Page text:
Learning from Las Tapadas of Yesterday

Western writers have always had a fascination for veiled women. Read any explorers’ diaries on their experiences with “exotic” women who cover their hair and their face. But few people realize the parallels between the exotic veiled women of yesteryear and the veiled Muslim women of today.

An illustration of Las Tapadas. Image from La Biblioteca Nacional del Peru.

An interesting example of this is found in what is know as “las tapadas Limeñas.” Literally meaning “the covered girls from Lima,” las tapadas Limeñas walked through the streets of Lima on the nineteen century and attracted hundreds of curious visitors through their “exotic” clothing (pictured at left). Las tapadas Limeñas were women who covered all their body with long skirts called sayas, and covered their hair and face with a long veil called manto (Biblioteca Nacional de Peru). The manto was arranged in a way that would let the woman keep one eye uncovered, allowing her to see.

Although the tradition does not exist anymore, it has caught the curious attention of many Westerners, who see it as an exotic custom. French fashion substituted the tapada tradition, but Phillipe Bernes-Laserre explains that las tapadas Limeñas were common among the elites that arrived from Spain, probably escaping prosecution.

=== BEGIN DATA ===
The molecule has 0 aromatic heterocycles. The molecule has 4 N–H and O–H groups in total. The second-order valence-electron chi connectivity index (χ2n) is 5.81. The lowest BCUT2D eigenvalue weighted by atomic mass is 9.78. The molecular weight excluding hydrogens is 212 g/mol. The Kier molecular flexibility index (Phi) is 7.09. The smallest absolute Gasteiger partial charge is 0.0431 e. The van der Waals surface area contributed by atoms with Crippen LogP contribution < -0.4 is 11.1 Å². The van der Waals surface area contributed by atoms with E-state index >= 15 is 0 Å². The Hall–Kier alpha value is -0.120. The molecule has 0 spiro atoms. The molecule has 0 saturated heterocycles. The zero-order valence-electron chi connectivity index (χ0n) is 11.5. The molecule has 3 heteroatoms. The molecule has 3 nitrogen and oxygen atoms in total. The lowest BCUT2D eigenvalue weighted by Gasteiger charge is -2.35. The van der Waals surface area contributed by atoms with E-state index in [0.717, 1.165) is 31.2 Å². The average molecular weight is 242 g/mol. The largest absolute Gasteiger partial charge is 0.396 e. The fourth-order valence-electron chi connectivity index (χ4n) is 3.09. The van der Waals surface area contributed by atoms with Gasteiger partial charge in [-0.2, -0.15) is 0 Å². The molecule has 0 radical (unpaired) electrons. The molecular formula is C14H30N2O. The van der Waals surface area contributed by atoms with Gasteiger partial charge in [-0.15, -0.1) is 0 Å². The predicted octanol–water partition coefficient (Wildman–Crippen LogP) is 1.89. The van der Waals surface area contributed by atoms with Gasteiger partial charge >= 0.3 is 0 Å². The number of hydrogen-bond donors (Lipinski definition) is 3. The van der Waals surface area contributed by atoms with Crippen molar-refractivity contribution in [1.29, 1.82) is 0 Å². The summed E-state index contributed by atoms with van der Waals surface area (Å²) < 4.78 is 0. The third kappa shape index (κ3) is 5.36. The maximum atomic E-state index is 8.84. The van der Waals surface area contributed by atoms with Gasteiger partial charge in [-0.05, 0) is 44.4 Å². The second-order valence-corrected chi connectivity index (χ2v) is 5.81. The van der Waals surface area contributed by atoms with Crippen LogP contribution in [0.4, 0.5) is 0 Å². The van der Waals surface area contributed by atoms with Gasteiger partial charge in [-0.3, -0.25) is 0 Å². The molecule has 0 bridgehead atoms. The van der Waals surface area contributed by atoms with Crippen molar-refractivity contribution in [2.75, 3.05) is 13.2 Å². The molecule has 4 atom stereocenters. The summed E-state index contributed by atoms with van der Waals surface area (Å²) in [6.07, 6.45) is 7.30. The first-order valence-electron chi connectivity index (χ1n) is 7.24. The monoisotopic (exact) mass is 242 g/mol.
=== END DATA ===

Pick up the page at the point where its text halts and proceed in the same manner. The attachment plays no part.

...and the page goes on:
Something interesting to note is that Bernes-Laserre explains that las tapadas Limeñas are a legacy of Moorish Spain. Thus, the attire was not only meant to be modest and to protect women from unwanted attention, but also to conceal the skin color. In Bernes-Laserre’s article, Alicia Águila explains that the clothing also protected women’s virtue and allowed them to have an active role in public life. In addition, the Boletín de New York affirms that the attire was used as a seductive way that made men wonder about the girl behind the veil.How are these women similar to Muslim women in the West? The Boletín de New York explains that in the Limean context of the time, being so covered in Peru was against the protocol; thus, women were asked to uncover in order to protect the status quo. Las tapadas Limeñas were asked not to enter churches and temples, and the government tried to prohibit the attire in 1561. Nonetheless, as the article mentions, these women had enough self-assertion to make such a protest that the government had to back off.

Today, we still face these issues. Muslim women are asked to uncover for many reasons. For example, from secular perspectives, religious symbols have no place in the state; while from a security perspective, women put themselves and others at risk by threatening mainstream practices.